Re:Um ... (2, Informative)

Jazzbunny (1251002) | more than 4 years ago | (#32611124)

NFL football is more like a blend of chess and raw violence.

No, chess boxing [guardian.co.uk] is more like blend of chess and raw violence.

Re:Um ... (1, Informative)

Anonymous Coward | more than 4 years ago | (#32607716)

It really isn't up to a midfielder/playmaker whether or not the final shot in an attack he helped create will be a good one or not. Hence the only fair way to evaluate that aspect of a player's game is to disregard whether the attack leads to a goal or not.

Re:Um ... (1)

mangu (126918) | more than 4 years ago | (#32607738)

Points for not scoring?

Well, as TFA mentions, "I am from Portugal, and I was disappointed in how we played Tuesday," he says. (His team tied 0-0 with Ivory Coast.) "I'm very curious to see what score the program gives us -- maybe we played better than I thought."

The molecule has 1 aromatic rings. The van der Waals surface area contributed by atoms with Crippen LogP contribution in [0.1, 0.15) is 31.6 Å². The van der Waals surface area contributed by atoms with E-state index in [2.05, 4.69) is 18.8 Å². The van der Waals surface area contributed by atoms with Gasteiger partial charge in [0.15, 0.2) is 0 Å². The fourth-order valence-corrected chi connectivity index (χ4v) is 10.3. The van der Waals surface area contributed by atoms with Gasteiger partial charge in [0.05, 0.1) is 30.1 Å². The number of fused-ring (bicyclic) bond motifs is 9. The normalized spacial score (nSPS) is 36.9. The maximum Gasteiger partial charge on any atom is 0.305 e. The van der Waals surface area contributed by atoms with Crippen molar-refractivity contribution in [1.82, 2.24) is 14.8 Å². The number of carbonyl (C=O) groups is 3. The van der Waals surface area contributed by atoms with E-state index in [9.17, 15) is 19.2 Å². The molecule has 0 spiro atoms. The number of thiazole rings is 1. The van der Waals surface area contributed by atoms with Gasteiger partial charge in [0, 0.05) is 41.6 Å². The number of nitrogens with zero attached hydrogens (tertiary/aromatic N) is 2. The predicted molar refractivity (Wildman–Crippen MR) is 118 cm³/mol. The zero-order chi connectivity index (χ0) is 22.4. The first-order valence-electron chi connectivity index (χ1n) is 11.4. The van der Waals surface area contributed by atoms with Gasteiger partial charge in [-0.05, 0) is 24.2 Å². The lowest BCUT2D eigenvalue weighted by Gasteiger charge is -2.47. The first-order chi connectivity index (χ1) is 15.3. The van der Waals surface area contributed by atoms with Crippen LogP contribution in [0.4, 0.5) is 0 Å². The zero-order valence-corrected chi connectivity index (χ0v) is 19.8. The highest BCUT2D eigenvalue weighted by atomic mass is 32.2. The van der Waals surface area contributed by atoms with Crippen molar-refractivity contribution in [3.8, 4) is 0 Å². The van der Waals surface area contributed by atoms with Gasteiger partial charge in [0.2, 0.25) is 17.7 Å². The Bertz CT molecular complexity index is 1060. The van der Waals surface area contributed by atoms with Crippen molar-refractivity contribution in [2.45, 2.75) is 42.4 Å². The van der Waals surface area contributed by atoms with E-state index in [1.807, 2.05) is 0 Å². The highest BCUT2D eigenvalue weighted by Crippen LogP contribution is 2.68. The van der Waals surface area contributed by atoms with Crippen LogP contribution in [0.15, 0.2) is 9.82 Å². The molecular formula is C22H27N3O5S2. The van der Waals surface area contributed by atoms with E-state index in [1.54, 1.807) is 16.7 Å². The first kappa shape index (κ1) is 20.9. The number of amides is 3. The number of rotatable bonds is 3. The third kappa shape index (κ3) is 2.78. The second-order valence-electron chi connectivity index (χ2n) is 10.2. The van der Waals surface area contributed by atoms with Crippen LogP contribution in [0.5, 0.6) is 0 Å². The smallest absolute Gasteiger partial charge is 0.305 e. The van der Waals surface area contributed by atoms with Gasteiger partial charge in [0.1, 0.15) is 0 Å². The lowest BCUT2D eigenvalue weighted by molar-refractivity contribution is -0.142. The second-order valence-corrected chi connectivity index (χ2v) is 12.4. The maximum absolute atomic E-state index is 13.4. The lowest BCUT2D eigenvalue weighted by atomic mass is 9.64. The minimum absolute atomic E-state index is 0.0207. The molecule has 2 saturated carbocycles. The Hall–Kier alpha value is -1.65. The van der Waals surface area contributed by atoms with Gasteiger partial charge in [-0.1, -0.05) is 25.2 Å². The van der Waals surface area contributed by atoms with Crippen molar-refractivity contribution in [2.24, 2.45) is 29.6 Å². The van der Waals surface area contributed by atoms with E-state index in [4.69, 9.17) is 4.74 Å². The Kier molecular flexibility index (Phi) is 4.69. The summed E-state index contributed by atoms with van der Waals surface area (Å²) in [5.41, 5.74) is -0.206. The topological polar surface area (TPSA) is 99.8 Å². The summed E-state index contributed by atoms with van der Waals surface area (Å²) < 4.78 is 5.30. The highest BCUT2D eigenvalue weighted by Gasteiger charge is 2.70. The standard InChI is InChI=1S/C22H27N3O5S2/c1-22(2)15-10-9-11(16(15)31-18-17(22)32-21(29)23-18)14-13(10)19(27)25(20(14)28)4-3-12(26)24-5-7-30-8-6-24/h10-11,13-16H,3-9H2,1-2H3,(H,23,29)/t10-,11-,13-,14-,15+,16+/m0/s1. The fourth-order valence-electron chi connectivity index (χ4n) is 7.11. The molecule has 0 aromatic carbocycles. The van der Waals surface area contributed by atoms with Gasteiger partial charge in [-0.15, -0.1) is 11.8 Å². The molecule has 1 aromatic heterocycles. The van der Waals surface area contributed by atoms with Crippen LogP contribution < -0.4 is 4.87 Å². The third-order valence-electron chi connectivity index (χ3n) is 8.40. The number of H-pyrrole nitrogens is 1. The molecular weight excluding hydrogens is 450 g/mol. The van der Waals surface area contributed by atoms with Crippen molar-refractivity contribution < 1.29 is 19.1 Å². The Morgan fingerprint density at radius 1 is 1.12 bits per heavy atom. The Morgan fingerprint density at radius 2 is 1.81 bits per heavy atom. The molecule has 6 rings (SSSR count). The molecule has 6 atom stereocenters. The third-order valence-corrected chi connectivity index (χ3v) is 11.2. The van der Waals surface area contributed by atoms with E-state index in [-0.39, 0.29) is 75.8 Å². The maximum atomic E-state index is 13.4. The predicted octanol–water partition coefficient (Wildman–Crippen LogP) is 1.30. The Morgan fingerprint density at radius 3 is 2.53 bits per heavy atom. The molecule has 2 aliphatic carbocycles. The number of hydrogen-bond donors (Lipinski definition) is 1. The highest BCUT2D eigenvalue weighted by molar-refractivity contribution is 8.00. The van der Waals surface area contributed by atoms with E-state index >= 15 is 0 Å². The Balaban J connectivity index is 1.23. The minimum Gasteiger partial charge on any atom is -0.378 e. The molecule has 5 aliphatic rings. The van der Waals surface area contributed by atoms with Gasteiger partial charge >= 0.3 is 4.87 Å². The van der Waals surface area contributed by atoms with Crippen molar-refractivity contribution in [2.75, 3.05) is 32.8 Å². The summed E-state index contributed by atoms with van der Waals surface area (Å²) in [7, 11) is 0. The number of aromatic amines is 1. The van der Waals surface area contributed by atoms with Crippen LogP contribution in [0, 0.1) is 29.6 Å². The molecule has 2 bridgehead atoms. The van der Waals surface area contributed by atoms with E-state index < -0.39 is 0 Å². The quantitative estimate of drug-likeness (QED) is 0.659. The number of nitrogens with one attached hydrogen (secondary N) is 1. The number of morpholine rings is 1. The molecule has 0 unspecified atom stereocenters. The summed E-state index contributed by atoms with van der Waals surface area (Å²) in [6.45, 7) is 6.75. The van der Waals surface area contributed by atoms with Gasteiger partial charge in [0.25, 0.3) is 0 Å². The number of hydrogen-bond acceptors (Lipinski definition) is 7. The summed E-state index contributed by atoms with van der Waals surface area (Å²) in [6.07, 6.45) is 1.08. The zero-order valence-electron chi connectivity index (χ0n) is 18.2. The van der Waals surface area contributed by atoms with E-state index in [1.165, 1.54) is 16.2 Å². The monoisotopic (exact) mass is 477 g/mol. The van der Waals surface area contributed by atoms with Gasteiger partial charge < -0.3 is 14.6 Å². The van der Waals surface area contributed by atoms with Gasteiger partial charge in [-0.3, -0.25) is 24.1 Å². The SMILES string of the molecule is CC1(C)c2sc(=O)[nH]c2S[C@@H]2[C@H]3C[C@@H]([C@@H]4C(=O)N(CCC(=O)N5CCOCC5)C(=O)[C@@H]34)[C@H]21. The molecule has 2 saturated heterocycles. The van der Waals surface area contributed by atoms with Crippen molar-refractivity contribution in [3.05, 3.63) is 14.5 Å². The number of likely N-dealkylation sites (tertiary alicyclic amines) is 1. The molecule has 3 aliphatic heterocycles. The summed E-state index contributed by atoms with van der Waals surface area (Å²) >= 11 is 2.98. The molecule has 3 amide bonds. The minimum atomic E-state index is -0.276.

Sorry, dude, no matter what the program says, the result is still 0-0.

Re:Um ... (3, Insightful)

CannonballHead (842625) | more than 4 years ago | (#32607800)

But that could be because both teams played AMAZINGLY well.

Or it could be because one player messed up a lot on each team (the one that actually shot).

Basically, this is just software that analyzes individual players performance leading up to shots - assists. Their JOB is to get the ball up to the striker. Their job is not necessarily to actually score. The scorers, though, get all the glory. Perhaps this software will help that?